dc.typePresentationen
dc.titleA Retrospective Study of the Impact of Educational Intervention on the Use of the Rothman Index System on Patient Outcomesen
dc.title.alternativeOutcomes of Nursing Interventions [Session]en
dc.contributor.authorPhillips, Pennyen
dc.contributor.authorShepherd, Marilynen
dc.contributor.authorJochem, Kathleenen
dc.contributor.authorMoseley, Carol-Annen
dc.contributor.authorShepherd, Marilynen
dc.contributor.authorJochem, Kathleenen
dc.contributor.authorMoseley, Carol-Annen
dc.contributor.departmentPi Pien
dc.author.detailsPenny Phillips, RN, RN-BC, penny.phillips@blessinghealthsystem.org; Marilyn Shepherd, RN, CNE, CDE, CWOCN; Kathleen Jochem, MS, RN, ACNS-BC; Carol-Ann Moseley, RNen
dc.identifier.urihttp://hdl.handle.net/10755/603008en
dc.description.abstractSession presented on Monday, November 9, 2015: Background & Significance: The Rothman Index (RI) provides a tool to continually track and trend the patient’s condition based on data extracted from the Electronic Health Record (Wolters Kluwer Health, 2013). The patient’s RI score is calculated from 26 data points.  These data points originate from four categories: nursing assessments, vital signs, laboratory result, and cardiac rhythm (Rothman, Rothman, & Beals, 2013). The RI is a measure of patient progress or lack of progress over time (Rothman, Solinger, & Rothman, 2012, Yale-New Haven Hospital, 2013). Research has found the use of the RI in patient care can positively impact outcomes (Wolters Kluwer Health, 2013; Yale-New Haven Hospital, 2013; Bradley, Yakusheva, Horwitz, Sipsma, & Fletcher, 2013). The RI was implemented in 2011. Nursing staff viewing of the RI was minimal prior to August of 2012. Then intensive nursing staff education was presented and RI viewing increased. This study compared patient outcomes prior to the intensive education with patient outcomes post education. The population was medical surgical on two units.   Purpose: This research assessed the impact of increased nursing staff use of the RI on patient outcomes of medical-surgical units at Midwestern rural hospital. Research Questions: Does re-education have an impact on utilization of the RI?  Does use of RI by nursing staff improve patients’ outcomes? Methods: The design was a retrospective study of data retrieved from medical records. Information Systems retrieved data from medical records of individuals admitted to two Medical-Surgical units. Data was collected during 3 time periods. The 3 time periods were chosen to coincide with low use (Group 1), post education use (Group 2) and sustained use post education (Group 3).These time periods were chosen based on previous studies of the RI that found its use by nursing staff improves patient outcomes. Results: The total group of 8750 cases was tested for differences in discharge disposition (home or other than home) and patient outcomes. Cases discharged to home had higher RI scores than cases who were not discharged home p = .000. Significant differences between the disposition groups at the p = .000 were found for the following variables: discharge RI scores, length of stay, number of diagnosis, 30-day readmit, Rapid Response time, and R I views. The cases were also analyzed by groups. The groups were determined to be similar related to unit, age, length of stay, number of diagnosis, 30-day readmit, last RI, and DRGs. Significant findings were found between the groups in RI views and Rapid Response times.  The lowest viewing of the RI was in Group 1, the group prior to re-education. The highest viewing of the RI was Group 2, the group immediately after re-education. Group 2 had significantly more (p = .008) staff views of the RI than Group 1. The numbers of viewing of the RI decreased for Group 3 but remained higher than Group 1, but were not statistically significant. Rapid response calls were lower for Groups 2 and 3 than in Group 1. There was a statistical significance (p = .008) between Group 1 and Group 2 in Rapid Response calls  with Group 2 having fewer Rapid Response calls times.  Rapid Response calls for Group 3 remained lower than Group 1 but were not statistically significant.  Codes blue calls for Group1 was eleven, for Group 2 was ten and Group 3 was four. Discussion & Implications:  RI graph re-education resulted in increased graph viewing by nurses.  We conclude that due to increased viewing nurses identified downward trends in the patient’s overall condition leading to earlier intervention and prevention of deterioration to the point of necessitating a rapid response or Code Blue.  Based on these patient outcomes it appears that routine re-education and requiring RI graph viewing at a minimum during all hand-off reports would be beneficial.  Findings of the study will be shared with nursing leadership to set benchmarks for patient discharge. Reference Bradley, E. H., Yakusheva, O., Horwitz, L. I., Spsma, H., & Fletcher, J. (2013). Identifying patients at increased risk for unplanned readmission. Medical Care, 51 (9), 761. DOI 10,1097/MLR.0b013e3182a0f492 Rothman, S., Rothman, M. & Solinger, A. Placing Clinical Variables on a Common Linear Scare of Empirically Based Risk as a Step Towards Construction of a General patient Acuity Score from the Electronic Health Record: A Modelling Study. BMJ Open 2012:Rothman, M., Rothman, S. & Beals, J.  Development and Validation of a Continuous Measure of Patient Condition Using the Electronic Medical Record. J Biomed Inform, 2013: 46(5), 837-848 Wolters Kluwer Health. (2013). Rothman Index may help to lower repeated hospitalization risk. Science Daily, 15 August 2013. www.sciencedaily.com/release/2013/08/130815113650.htm Yale-New Haven Hospital. Rothman Index powerful tool for early detection of subtle patient changes. (2013). The Bulletin, 36 (7), 1-2.en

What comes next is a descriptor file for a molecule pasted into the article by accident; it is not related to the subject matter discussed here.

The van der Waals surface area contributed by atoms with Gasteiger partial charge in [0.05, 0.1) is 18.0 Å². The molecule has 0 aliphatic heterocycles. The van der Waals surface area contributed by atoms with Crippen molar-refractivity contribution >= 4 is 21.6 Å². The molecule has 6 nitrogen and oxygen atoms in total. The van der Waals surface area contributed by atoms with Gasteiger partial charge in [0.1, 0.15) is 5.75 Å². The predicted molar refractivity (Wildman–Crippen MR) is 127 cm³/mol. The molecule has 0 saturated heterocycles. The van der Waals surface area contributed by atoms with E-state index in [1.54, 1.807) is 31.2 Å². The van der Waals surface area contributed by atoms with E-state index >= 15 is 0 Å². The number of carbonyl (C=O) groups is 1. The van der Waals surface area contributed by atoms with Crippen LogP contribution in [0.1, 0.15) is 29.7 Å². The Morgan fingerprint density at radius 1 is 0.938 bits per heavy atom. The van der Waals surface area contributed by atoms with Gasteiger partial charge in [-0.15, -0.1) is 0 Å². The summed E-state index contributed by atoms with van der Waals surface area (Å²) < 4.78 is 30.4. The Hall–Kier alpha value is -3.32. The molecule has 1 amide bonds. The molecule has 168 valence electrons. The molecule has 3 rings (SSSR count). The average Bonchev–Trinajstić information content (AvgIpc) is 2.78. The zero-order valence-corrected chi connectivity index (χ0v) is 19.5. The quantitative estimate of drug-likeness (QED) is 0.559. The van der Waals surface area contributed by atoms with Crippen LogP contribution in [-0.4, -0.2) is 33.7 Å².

dc.subjectPatient Outcomesen
dc.subjectStaff Re-eductionen
dc.subjectTechnologyen
dc.date.available2016-03-21T16:41:21Zen
dc.date.issued2016-03-21en
dc.date.accessioned2016-03-21T16:41:21Zen
dc.conference.date2015en
dc.conference.name43rd Biennial Conventionen
dc.conference.hostSigma Theta Tau International, the Honor Society of Nursingen
dc.conference.locationLas Vegas, Nevada, USAen
dc.description43rd Biennial Convention 2015 Theme: Serve Locally, Transform Regionally, Lead Globally.`en